“And I will do whatever you ask in my name, so that the Father may be glorified in the Son.” (John 14:13)
In yesterday’s devotion we took a hard look at false teachings that attack our Biblical understanding of prayer. One false teaching we looked at was the “name it and claim it” delusion. In this we discussed the fact that God isn’t some cosmic genie that responds to our every beckon and call. But there is one very real, powerful truth we should remember in prayer: there is power in the name of Jesus. Claiming the pure promises of Scripture is not only Biblical, it is a great way to drive away the lies of our enemy.
You’ve often heard it in church or as others pray, we end by praying in “Jesus’ name”. Why do we end our prayers this way? In short, it brings glory to God through His Son Jesus. Our prayers alone are not powerful. Reciting God’s promises alone don’t have a supernatural affect. Praying in faith, trusting God’s will, through Jesus, and claiming the promises of God shake the very gates of hell. Plainly, there is power in Jesus name and through our faith in Him every promise is “yes” and “amen” (2 Corinthians 1:20).
One important reminder is that if our prayers contradict God’s will and character, it doesn’t matter how many times we pray in Jesus name, we shouldn’t expect a move of God. Sometimes I wonder why this is such a deep struggle for followers of Christ to understand. I think at the very root of accepting false teaching to be real is a deep desire for God to conform to our desires instead of us conforming to His (2 Timothy 4:3). When we allow our desires about who we wish God was to supersede the facts about who God is, disaster is always near.
I’ve heard of so many shipwrecked faiths where people stopped believing in God because He didn’t act the way they thought He should. Recently my wife and I took our daughter Annabelle in for her four-month check-up. For those who don’t have children or if you’re children are older, the four-month check-up features multiple shots for some of her earliest vaccines. Guess what? Shots hurt. Even my defenseless, precious daughter knows that. Guess who got to hold her little shoulders and arms down so the nurse could give her those shots? That’s right, dear old dad. Because I allowed pain to come into her life, do I love her any less? Certainly not. I know that even greater pain would come without the shots.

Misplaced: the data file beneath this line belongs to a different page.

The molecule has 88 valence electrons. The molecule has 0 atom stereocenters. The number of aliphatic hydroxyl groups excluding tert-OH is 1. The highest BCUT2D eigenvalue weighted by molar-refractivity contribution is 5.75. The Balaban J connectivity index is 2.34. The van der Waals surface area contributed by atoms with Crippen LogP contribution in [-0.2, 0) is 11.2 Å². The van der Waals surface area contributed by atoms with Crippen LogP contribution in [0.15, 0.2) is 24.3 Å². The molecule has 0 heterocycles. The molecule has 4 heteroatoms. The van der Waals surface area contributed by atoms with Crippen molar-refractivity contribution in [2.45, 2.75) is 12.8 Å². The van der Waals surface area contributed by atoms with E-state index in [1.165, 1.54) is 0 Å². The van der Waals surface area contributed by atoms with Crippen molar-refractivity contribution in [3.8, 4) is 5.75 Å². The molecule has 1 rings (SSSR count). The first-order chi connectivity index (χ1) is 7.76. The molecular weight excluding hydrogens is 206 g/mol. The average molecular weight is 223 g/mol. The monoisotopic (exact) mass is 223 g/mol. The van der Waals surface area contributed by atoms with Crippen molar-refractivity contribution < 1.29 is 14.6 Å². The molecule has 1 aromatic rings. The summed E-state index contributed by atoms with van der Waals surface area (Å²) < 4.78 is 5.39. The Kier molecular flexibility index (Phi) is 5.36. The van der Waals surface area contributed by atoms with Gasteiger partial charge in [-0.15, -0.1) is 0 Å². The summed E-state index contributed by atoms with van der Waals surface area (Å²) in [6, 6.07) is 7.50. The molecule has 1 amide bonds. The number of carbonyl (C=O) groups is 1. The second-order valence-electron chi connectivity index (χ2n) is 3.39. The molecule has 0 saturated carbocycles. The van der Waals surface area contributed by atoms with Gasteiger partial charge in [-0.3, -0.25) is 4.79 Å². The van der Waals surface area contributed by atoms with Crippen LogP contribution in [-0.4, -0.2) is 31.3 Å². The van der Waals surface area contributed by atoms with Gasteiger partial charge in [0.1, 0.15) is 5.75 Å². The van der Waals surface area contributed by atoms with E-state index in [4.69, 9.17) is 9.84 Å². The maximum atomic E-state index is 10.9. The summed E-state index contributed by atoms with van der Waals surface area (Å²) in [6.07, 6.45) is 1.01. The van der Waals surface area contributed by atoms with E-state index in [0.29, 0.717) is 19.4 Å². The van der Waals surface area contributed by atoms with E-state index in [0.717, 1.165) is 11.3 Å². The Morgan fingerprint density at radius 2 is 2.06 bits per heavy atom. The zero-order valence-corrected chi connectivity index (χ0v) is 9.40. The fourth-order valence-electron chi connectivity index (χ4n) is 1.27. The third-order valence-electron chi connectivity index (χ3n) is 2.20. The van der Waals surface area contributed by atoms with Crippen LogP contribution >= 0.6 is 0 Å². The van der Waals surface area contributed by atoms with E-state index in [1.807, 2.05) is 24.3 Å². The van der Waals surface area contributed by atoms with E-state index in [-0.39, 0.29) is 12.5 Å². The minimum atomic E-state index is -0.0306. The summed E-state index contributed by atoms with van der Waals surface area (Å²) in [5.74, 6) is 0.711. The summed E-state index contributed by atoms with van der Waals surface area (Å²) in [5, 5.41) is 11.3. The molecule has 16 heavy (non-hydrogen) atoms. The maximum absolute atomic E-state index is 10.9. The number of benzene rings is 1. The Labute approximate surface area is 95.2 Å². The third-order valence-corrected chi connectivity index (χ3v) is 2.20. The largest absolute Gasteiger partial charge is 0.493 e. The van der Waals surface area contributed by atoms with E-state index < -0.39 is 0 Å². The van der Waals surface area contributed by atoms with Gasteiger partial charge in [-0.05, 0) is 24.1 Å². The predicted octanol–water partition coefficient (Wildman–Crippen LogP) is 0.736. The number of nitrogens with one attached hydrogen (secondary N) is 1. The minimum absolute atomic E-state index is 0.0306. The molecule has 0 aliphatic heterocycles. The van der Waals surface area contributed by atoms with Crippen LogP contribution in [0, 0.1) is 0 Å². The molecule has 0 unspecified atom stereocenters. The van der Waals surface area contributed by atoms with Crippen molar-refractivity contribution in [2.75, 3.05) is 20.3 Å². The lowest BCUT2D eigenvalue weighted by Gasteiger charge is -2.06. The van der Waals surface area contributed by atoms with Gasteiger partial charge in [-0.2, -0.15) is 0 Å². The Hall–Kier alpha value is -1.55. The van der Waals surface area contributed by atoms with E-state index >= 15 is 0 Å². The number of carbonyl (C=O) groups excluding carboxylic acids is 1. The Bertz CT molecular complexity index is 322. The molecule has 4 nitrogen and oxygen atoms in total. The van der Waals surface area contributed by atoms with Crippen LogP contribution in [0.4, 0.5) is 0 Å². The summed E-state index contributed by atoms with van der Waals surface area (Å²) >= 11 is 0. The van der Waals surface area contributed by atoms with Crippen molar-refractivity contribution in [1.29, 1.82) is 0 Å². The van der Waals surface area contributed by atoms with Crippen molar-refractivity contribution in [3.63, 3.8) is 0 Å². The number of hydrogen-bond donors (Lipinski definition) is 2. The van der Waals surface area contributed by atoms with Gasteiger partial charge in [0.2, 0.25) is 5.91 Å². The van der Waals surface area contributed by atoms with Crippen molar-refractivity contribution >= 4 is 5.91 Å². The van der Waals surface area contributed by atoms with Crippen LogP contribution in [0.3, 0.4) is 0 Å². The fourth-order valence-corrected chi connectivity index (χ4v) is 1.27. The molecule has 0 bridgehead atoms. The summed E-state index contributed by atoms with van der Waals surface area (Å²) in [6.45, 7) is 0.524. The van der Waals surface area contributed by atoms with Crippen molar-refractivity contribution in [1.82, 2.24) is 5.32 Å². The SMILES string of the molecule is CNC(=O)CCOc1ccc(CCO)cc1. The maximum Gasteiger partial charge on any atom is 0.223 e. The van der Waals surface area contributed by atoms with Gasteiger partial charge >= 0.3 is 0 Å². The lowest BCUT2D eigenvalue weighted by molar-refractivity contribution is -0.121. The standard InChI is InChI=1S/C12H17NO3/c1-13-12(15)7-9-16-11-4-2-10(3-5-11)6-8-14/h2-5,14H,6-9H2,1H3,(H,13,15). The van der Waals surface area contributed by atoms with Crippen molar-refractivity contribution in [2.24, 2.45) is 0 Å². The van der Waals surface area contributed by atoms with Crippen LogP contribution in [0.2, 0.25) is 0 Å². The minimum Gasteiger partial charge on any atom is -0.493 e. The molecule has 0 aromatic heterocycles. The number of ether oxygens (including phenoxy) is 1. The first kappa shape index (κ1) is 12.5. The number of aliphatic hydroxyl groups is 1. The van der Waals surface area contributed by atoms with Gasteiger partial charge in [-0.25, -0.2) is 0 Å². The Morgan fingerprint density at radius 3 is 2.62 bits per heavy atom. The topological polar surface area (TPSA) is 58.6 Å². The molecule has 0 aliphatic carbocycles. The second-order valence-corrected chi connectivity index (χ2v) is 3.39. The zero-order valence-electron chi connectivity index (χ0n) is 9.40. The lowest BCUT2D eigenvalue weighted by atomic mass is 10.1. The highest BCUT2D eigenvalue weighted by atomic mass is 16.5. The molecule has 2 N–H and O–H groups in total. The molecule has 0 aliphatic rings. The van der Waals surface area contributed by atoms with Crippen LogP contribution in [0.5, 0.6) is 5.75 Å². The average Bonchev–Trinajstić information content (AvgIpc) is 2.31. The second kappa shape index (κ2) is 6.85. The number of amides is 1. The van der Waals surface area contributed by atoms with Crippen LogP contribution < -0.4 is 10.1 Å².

As you prepare to pray today, I encourage you to pray the promises of God. Don’t just pray the promises of God as a tool to try to remind God of what He’s promised, trust me when I say He hasn’t forgotten. Praying His promises should remind us of His unfailing love and faithfulness. I encourage you to pray in Jesus’ name knowing there is power in His name. Through the prayer of every promise and by praying in Jesus’ name, don’t forget to surrender your will and desire to God’s. Lastly, as you enter into prayer don’t let suffering past, present, or future, deter you from trusting in a faithful, unfailing God.
Father, the very fact that you allow us to call you Father should serve as a loving reminder for us today. Father forgive us when we fail to fully grasp the depth of your love. Forgive us when we struggle in prayer and help dispel any false teaching that has infiltrated our hearts. Lord, let us see your Word with new eyes and hear Your voice with clear ears. Your sheep know Your voice, help us hear You speak. Lord, help us trust you even when it hurts. Remind us to set our eyes on You as the Author and Perfecter of our faith, everything else is temporary. Help us know and claim Your promises, in Jesus’ name, amen.